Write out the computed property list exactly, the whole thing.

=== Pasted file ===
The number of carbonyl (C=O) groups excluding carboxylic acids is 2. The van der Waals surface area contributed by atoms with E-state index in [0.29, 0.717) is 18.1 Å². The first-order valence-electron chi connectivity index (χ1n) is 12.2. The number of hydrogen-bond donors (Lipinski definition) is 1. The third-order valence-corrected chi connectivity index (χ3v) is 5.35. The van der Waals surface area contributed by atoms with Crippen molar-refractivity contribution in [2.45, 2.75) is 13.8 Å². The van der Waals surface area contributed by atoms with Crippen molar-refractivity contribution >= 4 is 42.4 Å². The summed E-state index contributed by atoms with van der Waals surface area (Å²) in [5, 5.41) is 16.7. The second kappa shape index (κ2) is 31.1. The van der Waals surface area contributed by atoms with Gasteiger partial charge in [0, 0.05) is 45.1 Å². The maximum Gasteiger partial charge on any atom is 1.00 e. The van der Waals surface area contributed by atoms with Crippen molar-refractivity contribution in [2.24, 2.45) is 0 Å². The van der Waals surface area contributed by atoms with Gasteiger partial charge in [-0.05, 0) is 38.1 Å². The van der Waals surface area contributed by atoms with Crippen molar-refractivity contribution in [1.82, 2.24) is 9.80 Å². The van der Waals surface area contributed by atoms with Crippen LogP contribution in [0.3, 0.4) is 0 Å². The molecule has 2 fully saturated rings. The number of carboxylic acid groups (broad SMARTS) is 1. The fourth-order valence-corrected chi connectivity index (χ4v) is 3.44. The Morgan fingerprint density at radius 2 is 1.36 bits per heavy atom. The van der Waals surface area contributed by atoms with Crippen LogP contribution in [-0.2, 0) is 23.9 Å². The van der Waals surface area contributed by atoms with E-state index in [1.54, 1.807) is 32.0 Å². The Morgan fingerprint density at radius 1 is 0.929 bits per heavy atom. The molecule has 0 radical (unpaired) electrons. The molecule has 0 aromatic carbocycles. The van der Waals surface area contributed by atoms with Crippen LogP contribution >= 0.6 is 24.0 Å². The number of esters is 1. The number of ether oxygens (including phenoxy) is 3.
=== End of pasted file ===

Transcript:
The number of carbonyl (C=O) groups excluding carboxylic acids is 2. The van der Waals surface area contributed by atoms with E-state index in [0.29, 0.717) is 18.1 Å². The first-order valence-electron chi connectivity index (χ1n) is 12.2. The number of hydrogen-bond donors (Lipinski definition) is 1. The third-order valence-corrected chi connectivity index (χ3v) is 5.35. The van der Waals surface area contributed by atoms with Crippen molar-refractivity contribution in [2.45, 2.75) is 13.8 Å². The van der Waals surface area contributed by atoms with Crippen molar-refractivity contribution >= 4 is 42.4 Å². The summed E-state index contributed by atoms with van der Waals surface area (Å²) in [5, 5.41) is 16.7. The second kappa shape index (κ2) is 31.1. The van der Waals surface area contributed by atoms with Gasteiger partial charge in [0, 0.05) is 45.1 Å². The maximum Gasteiger partial charge on any atom is 1.00 e. The van der Waals surface area contributed by atoms with Crippen molar-refractivity contribution in [2.24, 2.45) is 0 Å². The van der Waals surface area contributed by atoms with Gasteiger partial charge in [-0.05, 0) is 38.1 Å². The van der Waals surface area contributed by atoms with Crippen molar-refractivity contribution in [1.82, 2.24) is 9.80 Å². The van der Waals surface area contributed by atoms with Crippen LogP contribution in [0.3, 0.4) is 0 Å². The molecule has 2 fully saturated rings. The number of carboxylic acid groups (broad SMARTS) is 1. The fourth-order valence-corrected chi connectivity index (χ4v) is 3.44. The Morgan fingerprint density at radius 2 is 1.36 bits per heavy atom. The van der Waals surface area contributed by atoms with Crippen LogP contribution in [-0.2, 0) is 23.9 Å². The van der Waals surface area contributed by atoms with E-state index in [1.54, 1.807) is 32.0 Å². The Morgan fingerprint density at radius 1 is 0.929 bits per heavy atom. The molecule has 0 radical (unpaired) electrons. The molecule has 0 aromatic carbocycles. The van der Waals surface area contributed by atoms with Crippen LogP contribution >= 0.6 is 24.0 Å². The number of esters is 1. The number of ether oxygens (including phenoxy) is 3.